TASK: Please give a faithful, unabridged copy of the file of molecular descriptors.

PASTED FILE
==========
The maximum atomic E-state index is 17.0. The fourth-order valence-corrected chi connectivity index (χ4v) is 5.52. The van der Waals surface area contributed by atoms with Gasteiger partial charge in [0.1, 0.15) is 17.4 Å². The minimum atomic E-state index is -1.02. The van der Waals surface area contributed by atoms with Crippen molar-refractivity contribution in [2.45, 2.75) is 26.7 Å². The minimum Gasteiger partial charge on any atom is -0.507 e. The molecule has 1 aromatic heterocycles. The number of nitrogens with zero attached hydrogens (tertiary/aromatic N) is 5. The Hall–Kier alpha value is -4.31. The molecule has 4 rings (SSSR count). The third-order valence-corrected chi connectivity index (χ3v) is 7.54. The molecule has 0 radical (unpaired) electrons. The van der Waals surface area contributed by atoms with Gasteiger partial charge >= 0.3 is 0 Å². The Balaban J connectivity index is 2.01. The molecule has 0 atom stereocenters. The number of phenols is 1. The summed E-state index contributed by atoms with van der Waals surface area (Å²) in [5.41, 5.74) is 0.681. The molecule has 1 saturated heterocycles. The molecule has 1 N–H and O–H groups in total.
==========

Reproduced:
The maximum atomic E-state index is 17.0. The fourth-order valence-corrected chi connectivity index (χ4v) is 5.52. The van der Waals surface area contributed by atoms with Gasteiger partial charge in [0.1, 0.15) is 17.4 Å². The minimum atomic E-state index is -1.02. The van der Waals surface area contributed by atoms with Crippen molar-refractivity contribution in [2.45, 2.75) is 26.7 Å². The minimum Gasteiger partial charge on any atom is -0.507 e. The molecule has 1 aromatic heterocycles. The number of nitrogens with zero attached hydrogens (tertiary/aromatic N) is 5. The Hall–Kier alpha value is -4.31. The molecule has 4 rings (SSSR count). The third-order valence-corrected chi connectivity index (χ3v) is 7.54. The molecule has 0 radical (unpaired) electrons. The van der Waals surface area contributed by atoms with Gasteiger partial charge >= 0.3 is 0 Å². The Balaban J connectivity index is 2.01. The molecule has 0 atom stereocenters. The number of phenols is 1. The summed E-state index contributed by atoms with van der Waals surface area (Å²) in [5.41, 5.74) is 0.681. The molecule has 1 saturated heterocycles. The molecule has 1 N–H and O–H groups in total.